On February 28, the Senate confirmed Andrew Wheeler as the 15th Administrator of the U.S. Environmental Protection Agency (EPA). Under Administrator Wheeler’s leadership, the EPA has been providing a much-needed course correction to the Obama Administration’s expansive regulatory overreach. A number of outstanding regulatory fixes remain, one of which is for heavy-duty trucking regulations.
Implemented jointly by the EPA and the National Highway Traffic Safety Administration (NHTSA) in 2011, Phase 1 of the Greenhouse Gas Emissions Standards and Fuel Efficiency Standards for Medium- and Heavy-Duty Engines and Vehicles placed fuel-economy mandates and climate regulations on medium-duty and heavy-duty trucks. In 2016, the agencies imposed additional climate regulations and more stringent fuel-efficiency mandates for later model years. These Phase 2 regulations also placed a limit on glider kit vehicles—trucks with a new body and re-manufactured engines from older engines. Phase 2 regulations placed a limit of 300 gliders per manufacturer per year. Glider kits combine a certified reconditioned engine and transmission with a new cab-chassis for extended use and improved efficiency. Despite the fact that glider kit manufacturers use refurbished engines, the Obama Administration regulated them as new vehicles. Some companies produce more than 10 times the cap set by the Phase 2 regulations.
The Obama Administration’s regulation is not just bad for glider kit manufacturers, but for the heavy-duty vehicle industry and for consumers. The fuel-economy mandates and greenhouse gas regulations impose significant costs by increasing up-front prices for new trucks and increasing maintenance bills. The regulations disregard the fact that the trucking industry already has a strong incentive to be fuel efficient. The impact that glider kits and heavy-duty trucks have on the overall climate is negligible. Enforcing the regulations would have no meaningful impact on abating warming. The EPA should finalize a repeal from the 2016 Obama-era rule in its entirety. If the federal government has concerns over glider kits’ emissions of conventional pollutants, such as particulate matter and nitrous oxide, it should study and address those emissions separately. Rather than unnecessarily destroy small businesses across the country, policymakers should make decisions informed by sound, transparent science.
U.S. Trucking Is Small Business
The trucking industry is essential for moving consumer and industrial products across the country. Trucks moved more than 70 percent of America’s freight (measured by weight) in 2017. For many Americans, owning and operating a truck or two constitutes their business. In fact, of the motor carriers that operate in the United States, 91 percent own six or fewer trucks. Consequently, when the federal government promulgates regulations, it significantly affects their business and income. Glider vehicles compromise only a small percentage of the overall highway truck market, representing about 3 percent to 5 percent of all trucks.
Glider kit manufacturers have carved out a niche market for truck owners who want more affordable, reliable, fuel-efficient vehicles. Glider kits are approximately 25 percent cheaper than new trucks and achieve better fuel economy, even in some cases compared to newer vehicles. For a trucker who uses nearly 20,000 gallons of fuel each year, and for an industry that operates on thin margins and measures driving routes with detailed precision, these fuel savings are critical. Gliders also have fewer maintenance issues and less downtime. The complications of the newer models and compliance with environmental regulations have resulted in maintenance costs reaching thousands, if not tens of thousands of dollars per business. Because of these advantages, glider kit sales increased substantially over the past decade.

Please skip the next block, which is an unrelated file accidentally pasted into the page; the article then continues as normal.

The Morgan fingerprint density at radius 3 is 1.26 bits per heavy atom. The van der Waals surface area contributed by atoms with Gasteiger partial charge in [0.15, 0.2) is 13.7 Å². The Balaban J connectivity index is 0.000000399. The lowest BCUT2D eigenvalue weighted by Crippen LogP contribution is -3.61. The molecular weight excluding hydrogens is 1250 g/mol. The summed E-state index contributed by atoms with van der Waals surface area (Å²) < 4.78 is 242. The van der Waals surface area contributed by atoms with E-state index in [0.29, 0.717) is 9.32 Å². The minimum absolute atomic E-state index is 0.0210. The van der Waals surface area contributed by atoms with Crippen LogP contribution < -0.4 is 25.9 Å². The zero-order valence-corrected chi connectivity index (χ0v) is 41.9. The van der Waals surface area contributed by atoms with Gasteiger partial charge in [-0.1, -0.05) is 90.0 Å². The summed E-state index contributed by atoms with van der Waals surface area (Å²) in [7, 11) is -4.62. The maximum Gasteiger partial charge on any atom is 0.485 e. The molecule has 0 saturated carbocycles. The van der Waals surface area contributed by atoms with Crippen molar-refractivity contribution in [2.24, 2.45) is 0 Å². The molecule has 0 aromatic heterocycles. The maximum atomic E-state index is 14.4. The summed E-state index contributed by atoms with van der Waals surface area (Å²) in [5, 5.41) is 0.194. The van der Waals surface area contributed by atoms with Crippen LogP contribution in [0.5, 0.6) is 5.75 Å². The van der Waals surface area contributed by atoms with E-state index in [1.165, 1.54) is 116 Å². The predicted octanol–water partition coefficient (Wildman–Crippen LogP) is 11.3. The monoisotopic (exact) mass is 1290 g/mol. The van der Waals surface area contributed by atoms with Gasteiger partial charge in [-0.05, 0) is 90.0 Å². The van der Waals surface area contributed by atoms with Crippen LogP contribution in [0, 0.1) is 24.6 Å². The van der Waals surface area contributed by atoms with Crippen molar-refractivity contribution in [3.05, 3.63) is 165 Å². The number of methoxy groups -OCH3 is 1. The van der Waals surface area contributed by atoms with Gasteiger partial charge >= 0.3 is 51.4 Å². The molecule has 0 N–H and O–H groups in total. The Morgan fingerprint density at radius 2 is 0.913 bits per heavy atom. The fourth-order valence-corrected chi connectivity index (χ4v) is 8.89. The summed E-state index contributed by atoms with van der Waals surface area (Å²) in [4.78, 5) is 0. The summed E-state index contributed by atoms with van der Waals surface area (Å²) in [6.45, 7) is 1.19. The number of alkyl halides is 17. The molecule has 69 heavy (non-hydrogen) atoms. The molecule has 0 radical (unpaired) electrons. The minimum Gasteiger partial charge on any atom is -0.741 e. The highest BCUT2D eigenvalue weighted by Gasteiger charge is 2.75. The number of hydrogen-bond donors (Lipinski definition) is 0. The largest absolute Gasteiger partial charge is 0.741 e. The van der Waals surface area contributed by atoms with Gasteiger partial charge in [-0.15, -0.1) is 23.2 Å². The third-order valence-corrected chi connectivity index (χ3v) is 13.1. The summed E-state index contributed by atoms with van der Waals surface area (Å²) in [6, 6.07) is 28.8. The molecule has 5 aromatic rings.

Environmentally, glider kits emit more nitrous oxide and particulate matter than new trucks, but they also recycle approximately 4,000 pounds of cast steel for each remanufactured engine. A 2014 study in the Journal of Industrial Ecology finds a number of other environmental benefits when comparing lifecycle assessments of remanufactured diesel engines compared to new engines.
The Controversial Obama-Era Regulations and Their Problems
As part of the Obama Administration’s climate change agenda, the EPA and the NHTSA finalized fuel economy and greenhouse gas regulations for medium-duty and heavy-duty vehicles. The regulations affect “semi-trucks, large pickup trucks, vans, and all types and sizes of buses and work trucks.” Finalized in August 2011, Phase 1 covers model years 2014 to 2018. Phase 2 applies to model years 2021 to 2027, and contains standards for glider trucks.
The Phase 2 regulation, and fuel economy mandates generally, are fraught with problems. Specifically, the Phase 2 regulation:
Overrides choice and employs a flawed regulatory-impact analysis. The trucking industry already has a strong incentive to save on fuel costs, but regulators should not override the preferences of other attributes the industry values in a truck or heavy-duty vehicle. Moreover, the regulatory-impact analysis that claims economic and environmental benefits has many problems. For instance, the estimated fuel cost savings (up to $170 billion over the lifetime of the truck) project out past the year 2045. Projecting where fuel prices will be in the next two years, let alone 25 years, is extremely difficult. The savings could be much less or much more than that. Furthermore, the EPA may also be underestimating the maintenance costs of using new and unfamiliar technologies. Not only are labor costs increasing, but, as Jim Buell, executive vice president of sales and marketing of truck maintenance provider FleetNet America, explains: “The complexity of the trucks and the number of computers on them, combined with the number of specialty tools needed to work on the trucks are driving up maintenance costs.”